After two top ten albums, The Cribs may no longer be a British cult band, but they still have a major challenge in upholding their long stretch of great music with For All My Sisters, their fifth studio album.
Formed in 2001, the band consists of twins Ryan and Gary Jarman on guitar and bass, respectively, along with their younger brother Ross on drums. Whether it comes from a family bond or not, the brothers combine their instruments masterfully, with the guitar riffs, bass lines, and drum beats all melding together into one fluid sound.
The bass particularly stands out in “Burning for No One”, while the drums in “Pacific Time” are especially outstanding. The guitar is solid throughout the album, perhaps best in “Different Angle”, the best song of the album and reminiscent of the catchy riffs that have made The Cribs’ music so great in the past.
While music contributes to the band’s success, the vocals are what make this album unique. Ryan’s singing has an unrefined rough edge, while Gary’s provides a cleaner compliment. When not harmonizing, the two will often take turns singing at different points in a song to great effect. “An Ivory Hand” and “Diamond Girl” show the best of what these unique vocals can provide.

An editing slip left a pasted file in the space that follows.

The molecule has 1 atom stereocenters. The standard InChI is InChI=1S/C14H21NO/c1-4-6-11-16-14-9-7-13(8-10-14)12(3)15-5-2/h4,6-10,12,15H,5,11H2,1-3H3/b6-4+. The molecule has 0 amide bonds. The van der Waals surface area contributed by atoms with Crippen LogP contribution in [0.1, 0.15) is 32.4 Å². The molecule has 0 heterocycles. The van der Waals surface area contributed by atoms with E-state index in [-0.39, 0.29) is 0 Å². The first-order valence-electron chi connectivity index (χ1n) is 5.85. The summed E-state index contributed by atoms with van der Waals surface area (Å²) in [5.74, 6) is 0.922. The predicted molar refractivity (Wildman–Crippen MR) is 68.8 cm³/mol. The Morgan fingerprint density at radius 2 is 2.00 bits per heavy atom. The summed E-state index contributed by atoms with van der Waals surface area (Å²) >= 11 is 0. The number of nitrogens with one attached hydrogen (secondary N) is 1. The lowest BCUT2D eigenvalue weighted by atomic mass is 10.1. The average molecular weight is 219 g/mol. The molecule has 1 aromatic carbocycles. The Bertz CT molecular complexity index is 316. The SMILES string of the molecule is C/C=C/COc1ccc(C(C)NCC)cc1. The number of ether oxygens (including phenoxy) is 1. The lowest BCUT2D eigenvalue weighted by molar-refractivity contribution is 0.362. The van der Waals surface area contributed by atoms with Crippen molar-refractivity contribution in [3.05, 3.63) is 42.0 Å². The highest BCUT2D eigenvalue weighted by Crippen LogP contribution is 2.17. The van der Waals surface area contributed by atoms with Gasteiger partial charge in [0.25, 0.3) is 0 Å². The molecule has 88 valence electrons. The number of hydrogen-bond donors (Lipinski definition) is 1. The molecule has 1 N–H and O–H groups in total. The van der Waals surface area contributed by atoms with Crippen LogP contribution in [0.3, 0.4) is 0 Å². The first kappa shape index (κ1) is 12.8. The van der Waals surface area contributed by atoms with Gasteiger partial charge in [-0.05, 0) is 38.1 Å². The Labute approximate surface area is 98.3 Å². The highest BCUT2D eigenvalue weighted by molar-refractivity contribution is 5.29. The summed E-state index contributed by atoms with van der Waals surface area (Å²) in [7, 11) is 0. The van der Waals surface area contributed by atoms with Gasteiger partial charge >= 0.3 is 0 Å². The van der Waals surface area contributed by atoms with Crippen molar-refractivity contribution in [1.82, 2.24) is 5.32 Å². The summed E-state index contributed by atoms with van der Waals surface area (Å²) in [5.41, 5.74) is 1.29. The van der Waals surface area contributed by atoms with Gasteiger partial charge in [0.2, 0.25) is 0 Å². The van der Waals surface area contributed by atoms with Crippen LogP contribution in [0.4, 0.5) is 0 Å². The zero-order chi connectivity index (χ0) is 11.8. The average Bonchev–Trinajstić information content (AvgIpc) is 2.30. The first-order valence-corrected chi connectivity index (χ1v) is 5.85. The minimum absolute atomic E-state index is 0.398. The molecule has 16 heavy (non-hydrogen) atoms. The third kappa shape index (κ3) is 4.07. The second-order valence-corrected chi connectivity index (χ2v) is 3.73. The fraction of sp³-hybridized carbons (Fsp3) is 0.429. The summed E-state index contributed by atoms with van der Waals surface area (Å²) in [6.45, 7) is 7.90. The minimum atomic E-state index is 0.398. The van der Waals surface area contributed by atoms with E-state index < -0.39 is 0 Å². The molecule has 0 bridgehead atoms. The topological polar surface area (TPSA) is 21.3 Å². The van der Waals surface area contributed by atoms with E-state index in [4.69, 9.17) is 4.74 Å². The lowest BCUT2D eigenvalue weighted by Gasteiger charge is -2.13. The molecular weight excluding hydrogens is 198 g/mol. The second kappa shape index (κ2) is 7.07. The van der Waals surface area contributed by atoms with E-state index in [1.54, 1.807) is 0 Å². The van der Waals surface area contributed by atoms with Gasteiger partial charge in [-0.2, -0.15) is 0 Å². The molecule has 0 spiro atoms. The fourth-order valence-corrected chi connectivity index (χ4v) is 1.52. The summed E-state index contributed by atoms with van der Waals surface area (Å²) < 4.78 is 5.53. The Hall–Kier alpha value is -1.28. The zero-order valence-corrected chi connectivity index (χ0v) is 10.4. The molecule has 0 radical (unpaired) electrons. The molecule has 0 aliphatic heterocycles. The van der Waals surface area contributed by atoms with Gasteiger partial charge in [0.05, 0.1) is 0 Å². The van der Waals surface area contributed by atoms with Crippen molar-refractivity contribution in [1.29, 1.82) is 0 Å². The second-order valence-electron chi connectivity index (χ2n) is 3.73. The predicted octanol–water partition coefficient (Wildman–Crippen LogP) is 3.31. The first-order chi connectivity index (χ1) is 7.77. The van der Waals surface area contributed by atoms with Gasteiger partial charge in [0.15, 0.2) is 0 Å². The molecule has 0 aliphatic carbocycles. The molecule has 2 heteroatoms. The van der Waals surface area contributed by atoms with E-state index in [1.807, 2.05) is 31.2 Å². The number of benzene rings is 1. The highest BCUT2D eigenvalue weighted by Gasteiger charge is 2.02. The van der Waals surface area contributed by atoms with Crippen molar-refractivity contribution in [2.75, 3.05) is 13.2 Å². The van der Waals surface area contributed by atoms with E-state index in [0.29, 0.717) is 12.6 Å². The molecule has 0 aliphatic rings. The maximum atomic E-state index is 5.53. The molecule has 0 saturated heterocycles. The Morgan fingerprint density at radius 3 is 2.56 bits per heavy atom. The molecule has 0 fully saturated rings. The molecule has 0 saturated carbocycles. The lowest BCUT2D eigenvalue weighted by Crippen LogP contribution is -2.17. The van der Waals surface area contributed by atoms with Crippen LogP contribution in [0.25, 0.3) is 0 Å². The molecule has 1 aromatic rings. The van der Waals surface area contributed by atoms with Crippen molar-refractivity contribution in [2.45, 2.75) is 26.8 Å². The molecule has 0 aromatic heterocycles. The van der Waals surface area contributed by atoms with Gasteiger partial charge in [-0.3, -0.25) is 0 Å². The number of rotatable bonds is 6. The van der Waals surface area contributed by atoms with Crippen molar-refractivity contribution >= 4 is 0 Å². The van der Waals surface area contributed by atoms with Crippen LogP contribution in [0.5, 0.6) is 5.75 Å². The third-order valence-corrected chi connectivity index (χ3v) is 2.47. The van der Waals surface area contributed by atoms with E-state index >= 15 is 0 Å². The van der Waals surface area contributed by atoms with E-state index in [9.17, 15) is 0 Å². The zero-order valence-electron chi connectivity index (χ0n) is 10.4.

The album is not flawless, however, as a couple of songs fall flat. Ryan’s voice for once fails to impress and overpowers the impressive lyrics of “Simple Story”. An awkward sounding chorus and mediocre music similarly make “Summer of Chances” a forgettable track.
Even with a few faltering songs, the album is overall a massive success and shows the best of what the band has to offer. British fans will be pleased that an already established band has provided, while hopefully For All My Sisters will earn the rightfully deserved attention of American audiences as well.
Voices Choices: Different Angle, An Ivory Hand